According to Rep. DeFazio, "President Carter reinstated draft registration in 1980 largely for political reasons. Military draft registration has existed ever since, requiring all men aged 18-26 to register with the Selective Service System (SSS). It should be repealed altogether…. The SSS is an unnecessary, unwanted, archaic, wasteful, and punitive bureaucracy that violates Americans’ civil liberties… It’s beyond time for Congress to repeal the SSS once and for all."

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‘Selective Service Repeal Act’ Introduced in Congress

The Selective Service Repeal Act of 2021 (H.R. 2509 and S. 1139) was introduced in Congress on April 14th with bipartisan support in both the House and the Senate.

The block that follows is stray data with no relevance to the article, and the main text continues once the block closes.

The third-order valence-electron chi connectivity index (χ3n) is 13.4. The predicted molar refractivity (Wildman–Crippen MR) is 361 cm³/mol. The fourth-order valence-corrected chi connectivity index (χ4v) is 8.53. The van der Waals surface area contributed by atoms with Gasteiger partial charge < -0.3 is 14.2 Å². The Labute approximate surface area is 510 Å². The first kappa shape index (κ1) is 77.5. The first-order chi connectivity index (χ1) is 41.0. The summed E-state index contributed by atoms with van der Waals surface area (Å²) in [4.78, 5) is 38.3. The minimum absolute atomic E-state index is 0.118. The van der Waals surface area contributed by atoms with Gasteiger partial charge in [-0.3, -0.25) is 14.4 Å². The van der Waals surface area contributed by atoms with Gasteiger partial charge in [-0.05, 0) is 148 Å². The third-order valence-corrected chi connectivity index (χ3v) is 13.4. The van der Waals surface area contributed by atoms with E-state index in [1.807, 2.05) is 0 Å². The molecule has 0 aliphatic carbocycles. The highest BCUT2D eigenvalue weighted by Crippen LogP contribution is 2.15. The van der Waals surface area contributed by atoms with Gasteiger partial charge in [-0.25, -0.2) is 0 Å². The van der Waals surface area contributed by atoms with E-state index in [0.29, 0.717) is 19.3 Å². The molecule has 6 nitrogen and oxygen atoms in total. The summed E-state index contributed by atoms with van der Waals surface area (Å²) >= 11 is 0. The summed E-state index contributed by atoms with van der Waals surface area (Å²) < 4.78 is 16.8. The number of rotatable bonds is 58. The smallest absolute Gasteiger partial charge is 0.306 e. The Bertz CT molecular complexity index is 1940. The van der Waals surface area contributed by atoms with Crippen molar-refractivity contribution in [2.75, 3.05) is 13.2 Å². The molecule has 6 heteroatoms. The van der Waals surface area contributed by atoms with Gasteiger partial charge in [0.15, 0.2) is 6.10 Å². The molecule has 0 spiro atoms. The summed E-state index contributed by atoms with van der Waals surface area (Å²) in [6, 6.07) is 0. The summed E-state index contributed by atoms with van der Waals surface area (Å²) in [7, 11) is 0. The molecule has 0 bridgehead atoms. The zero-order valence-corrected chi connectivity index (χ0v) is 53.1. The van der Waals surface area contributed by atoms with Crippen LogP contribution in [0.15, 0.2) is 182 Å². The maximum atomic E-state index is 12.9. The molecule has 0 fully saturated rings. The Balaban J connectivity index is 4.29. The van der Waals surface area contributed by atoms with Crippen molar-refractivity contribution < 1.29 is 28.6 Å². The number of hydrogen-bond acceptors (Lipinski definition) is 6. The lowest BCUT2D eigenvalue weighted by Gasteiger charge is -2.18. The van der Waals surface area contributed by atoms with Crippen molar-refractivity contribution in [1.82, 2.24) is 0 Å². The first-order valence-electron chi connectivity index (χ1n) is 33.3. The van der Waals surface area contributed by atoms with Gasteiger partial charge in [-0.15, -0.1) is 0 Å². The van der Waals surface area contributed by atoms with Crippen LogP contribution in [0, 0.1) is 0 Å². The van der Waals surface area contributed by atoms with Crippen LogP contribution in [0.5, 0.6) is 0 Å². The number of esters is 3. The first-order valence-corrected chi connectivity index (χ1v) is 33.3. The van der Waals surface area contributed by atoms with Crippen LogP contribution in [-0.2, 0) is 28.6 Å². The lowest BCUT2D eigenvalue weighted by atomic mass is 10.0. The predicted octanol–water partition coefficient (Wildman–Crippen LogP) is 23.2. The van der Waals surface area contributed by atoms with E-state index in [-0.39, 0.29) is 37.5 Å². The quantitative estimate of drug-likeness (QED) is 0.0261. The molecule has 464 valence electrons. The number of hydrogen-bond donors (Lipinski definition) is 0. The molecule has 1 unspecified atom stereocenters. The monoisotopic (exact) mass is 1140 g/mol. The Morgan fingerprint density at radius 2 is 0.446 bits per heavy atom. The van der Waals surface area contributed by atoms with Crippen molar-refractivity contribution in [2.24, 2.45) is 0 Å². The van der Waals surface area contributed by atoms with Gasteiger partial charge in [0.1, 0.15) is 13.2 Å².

Initial co-sponsors of the bill to end draft registration and abolish the Selective Service System are Rep. Peter DeFazio (D-OR), Rep. Rodney Davis (R-IL), Sen. Ron Wyden (D-OR), and Sen. Rand Paul (R-KY).

"No young person, regardless of gender, should be subject to a military draft or be forced to register for a draft in the United States. The military draft registration system is an unnecessary, wasteful bureaucracy which unconstitutionally violates Americans’ civil liberties. We should be abolishing military draft registration altogether, not expanding it," said Rep. DeFazio.

"If a war is worth fighting, Congress will vote to declare it and people will volunteer," said Sen. Paul.

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Opponents of Military Conscription Call for ‘Full and Fair’ Hearing Before Congress Decides Whether To Expand Selective Service to Women – or To End It